UCL News


UCL and National Science and Engineering Week 2009

9 March 2009

National Science and Engineering Week is a ten-day celebration of science, engineering and technology which runs from 6-15 March.

National Science and Engineering Week, 6-15 March 20009 The nationwide programme of events aims to demonstrate how science benefits everyday lives and its role in meeting some of the major challenges of our time.

Topics as diverse as Formula 1, the St Pancras station roof and water sanitation are brought together by scientific processes and engineering knowledge. At UCL, scientists and engineers regularly bring their research to schools, museums and public lectures, demonstrating the variety and significance of their work. From self-cleaning glass to sustainable engineering, below we feature some of the activities and research being undertaken by UCL staff and students, and opportunities to hear more in person.


Professor Louisa Harra, UCL Mullard Space Science Laboratory

The Hinode spacecraft was launched on 22 September 2006 from Kagoshima, Japan. The space mission, a collaboration between the UK, US and Japan, explores the magnetic activity on the Sun. The Hinode uses a combination of optical, extreme-ultraviolet (EUV) and X-ray instrumentation to study the interaction between the Sun's magnetic field and its corona to increase scientific understanding of the causes of solar variability.

Professor Louise Harra, the principal investigator of the EUV Imaging Spectrometer instrument, said, "This instrument measures flows and turbulence in the solar atmosphere. In order to achieve the appropriate resolution, the instrument is three metres long. As there are mass constraints in all spacecraft, we needed to make this instrument 60kg. To do this, we used carbon fibre technology for the structure based on formula 1 racing car technology. The Maclaren company produced the carbon fibre for us. The science museum is currently hosting an exhibit which demonstrates multiples uses for racing car technology and the Hinode spacecraft features as an example.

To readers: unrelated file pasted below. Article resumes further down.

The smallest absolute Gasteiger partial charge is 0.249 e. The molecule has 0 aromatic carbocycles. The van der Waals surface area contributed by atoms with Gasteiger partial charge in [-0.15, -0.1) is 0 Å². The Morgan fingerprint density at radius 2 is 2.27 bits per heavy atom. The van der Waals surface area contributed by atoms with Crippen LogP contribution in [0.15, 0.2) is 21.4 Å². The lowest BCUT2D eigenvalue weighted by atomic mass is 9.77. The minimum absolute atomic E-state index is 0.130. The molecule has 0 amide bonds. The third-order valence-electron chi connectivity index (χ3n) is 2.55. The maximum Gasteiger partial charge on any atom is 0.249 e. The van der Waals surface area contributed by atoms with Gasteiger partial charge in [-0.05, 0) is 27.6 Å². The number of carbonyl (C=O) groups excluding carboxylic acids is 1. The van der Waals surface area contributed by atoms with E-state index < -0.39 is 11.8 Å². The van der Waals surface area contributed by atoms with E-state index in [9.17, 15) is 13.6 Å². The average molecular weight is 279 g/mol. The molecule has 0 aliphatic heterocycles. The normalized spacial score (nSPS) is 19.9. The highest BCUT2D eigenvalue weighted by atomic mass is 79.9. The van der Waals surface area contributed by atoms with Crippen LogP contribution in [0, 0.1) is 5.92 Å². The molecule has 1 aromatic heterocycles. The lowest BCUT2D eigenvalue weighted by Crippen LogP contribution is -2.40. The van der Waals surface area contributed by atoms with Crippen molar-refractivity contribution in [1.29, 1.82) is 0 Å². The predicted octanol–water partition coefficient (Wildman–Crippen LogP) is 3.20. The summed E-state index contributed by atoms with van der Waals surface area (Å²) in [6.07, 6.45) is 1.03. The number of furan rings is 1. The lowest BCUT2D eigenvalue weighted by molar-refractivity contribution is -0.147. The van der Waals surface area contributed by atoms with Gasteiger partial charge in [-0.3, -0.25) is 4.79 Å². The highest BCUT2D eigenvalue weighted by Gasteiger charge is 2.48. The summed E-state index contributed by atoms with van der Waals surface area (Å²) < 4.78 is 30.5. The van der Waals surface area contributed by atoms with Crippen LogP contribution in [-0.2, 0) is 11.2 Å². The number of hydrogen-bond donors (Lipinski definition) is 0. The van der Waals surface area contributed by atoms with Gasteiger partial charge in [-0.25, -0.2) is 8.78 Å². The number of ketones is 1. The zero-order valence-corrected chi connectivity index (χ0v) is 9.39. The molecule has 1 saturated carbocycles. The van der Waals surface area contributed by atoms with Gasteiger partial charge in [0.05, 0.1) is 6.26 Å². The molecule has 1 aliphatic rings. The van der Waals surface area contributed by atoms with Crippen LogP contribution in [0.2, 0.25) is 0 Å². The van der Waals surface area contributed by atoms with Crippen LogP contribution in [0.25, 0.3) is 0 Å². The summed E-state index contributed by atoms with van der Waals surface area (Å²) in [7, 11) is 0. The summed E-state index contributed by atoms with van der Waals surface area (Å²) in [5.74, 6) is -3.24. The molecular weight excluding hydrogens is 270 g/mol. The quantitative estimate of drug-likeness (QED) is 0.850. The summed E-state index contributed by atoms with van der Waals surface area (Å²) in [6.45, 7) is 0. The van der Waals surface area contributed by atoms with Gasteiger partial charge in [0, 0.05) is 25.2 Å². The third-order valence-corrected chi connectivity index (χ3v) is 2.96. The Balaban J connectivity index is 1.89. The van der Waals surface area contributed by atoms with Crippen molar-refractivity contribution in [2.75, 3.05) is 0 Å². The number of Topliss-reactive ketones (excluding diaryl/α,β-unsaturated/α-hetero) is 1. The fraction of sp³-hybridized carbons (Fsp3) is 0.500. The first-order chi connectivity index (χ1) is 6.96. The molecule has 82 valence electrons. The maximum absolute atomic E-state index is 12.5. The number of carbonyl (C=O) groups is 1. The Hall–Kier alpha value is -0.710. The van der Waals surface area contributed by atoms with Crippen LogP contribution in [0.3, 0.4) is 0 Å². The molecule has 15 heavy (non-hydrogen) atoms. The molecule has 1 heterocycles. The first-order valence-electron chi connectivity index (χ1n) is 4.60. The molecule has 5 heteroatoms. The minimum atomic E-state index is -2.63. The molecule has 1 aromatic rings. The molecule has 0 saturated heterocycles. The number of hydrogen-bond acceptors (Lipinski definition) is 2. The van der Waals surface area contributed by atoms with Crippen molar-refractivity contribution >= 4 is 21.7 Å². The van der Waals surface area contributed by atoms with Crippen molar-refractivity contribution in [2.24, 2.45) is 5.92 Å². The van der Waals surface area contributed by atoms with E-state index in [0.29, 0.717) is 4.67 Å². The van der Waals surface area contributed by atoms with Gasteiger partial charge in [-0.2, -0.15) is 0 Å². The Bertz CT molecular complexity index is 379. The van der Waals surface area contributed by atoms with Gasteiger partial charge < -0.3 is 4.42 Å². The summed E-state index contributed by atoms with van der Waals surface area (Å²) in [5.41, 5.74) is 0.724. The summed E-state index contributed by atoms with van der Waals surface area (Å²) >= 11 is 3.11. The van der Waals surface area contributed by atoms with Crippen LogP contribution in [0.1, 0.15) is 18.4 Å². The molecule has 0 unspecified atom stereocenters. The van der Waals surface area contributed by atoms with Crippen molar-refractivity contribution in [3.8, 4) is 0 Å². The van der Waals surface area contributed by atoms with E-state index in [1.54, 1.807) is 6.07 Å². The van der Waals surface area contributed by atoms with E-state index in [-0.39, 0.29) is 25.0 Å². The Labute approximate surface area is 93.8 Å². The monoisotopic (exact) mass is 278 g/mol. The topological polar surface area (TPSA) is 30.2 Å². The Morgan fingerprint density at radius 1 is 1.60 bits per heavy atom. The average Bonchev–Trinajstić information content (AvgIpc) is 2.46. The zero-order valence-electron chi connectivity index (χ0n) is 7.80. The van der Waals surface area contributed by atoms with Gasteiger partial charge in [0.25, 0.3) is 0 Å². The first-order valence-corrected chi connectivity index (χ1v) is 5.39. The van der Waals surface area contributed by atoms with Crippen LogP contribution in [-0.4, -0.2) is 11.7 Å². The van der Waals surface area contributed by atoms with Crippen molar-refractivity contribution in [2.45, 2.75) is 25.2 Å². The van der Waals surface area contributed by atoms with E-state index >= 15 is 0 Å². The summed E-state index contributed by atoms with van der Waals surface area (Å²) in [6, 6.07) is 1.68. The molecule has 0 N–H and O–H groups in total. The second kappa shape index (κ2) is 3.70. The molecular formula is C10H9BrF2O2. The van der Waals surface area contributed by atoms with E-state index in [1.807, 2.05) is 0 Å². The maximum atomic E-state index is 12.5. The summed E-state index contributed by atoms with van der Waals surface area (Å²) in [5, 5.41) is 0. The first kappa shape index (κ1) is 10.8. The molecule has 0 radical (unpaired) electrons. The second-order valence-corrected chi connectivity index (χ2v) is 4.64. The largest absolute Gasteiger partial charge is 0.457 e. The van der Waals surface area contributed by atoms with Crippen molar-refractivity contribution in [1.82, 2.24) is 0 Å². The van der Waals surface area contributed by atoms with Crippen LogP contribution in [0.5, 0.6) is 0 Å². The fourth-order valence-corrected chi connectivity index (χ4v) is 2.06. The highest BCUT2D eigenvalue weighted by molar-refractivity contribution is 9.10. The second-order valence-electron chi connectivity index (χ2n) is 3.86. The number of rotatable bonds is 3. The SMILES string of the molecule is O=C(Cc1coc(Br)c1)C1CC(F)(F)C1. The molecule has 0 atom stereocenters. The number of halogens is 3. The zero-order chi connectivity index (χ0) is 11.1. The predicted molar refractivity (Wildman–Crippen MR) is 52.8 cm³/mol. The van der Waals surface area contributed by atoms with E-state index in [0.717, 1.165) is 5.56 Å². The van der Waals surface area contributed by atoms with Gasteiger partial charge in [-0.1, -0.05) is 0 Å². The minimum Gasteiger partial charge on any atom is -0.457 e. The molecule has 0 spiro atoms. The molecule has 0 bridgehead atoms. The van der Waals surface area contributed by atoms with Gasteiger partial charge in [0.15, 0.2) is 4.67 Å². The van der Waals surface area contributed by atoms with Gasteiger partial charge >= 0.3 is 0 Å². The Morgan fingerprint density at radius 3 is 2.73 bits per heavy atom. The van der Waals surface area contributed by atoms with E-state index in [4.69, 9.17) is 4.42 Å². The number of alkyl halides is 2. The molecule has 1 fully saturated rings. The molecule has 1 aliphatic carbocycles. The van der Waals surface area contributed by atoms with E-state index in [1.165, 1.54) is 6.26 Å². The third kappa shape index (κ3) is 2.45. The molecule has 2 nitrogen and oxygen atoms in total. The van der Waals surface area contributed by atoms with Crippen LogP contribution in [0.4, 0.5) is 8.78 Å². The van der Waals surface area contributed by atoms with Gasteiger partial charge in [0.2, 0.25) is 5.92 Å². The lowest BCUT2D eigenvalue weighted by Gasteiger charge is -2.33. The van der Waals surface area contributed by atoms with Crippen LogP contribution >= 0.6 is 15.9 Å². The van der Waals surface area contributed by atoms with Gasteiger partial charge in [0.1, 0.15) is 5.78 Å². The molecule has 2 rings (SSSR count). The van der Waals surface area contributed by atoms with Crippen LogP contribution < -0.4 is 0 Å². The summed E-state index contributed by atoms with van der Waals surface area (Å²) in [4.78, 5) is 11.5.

"The scientific discoveries from the mission to date are wide-ranging and have had a high impact in the field. Solar flares (a violent explosion in the Sun's atmosphere) are the most energetic phenomena in the solar system and data from the Hinode spacecraft can now measure quantitatively the build-up to these explosions. Magnetic waves have been found nearly everywhere on the Sun which may provide a source of energy for waves propagating into interplanetary space. The source of the slow solar wind has been discovered. Hinode has the capability to measure the polar regions, and has found very high magnetic field regions exist there. There are also many jets of hot material being spewed out from the polar regions. Here is an example of the detail that Hinode can observe."  

Find out more about the Science Museum's 'Fast forward' exhibit featuring a display on the Hinode Spacecraft.  


Professor Ivan Parkin, UCL Chemistry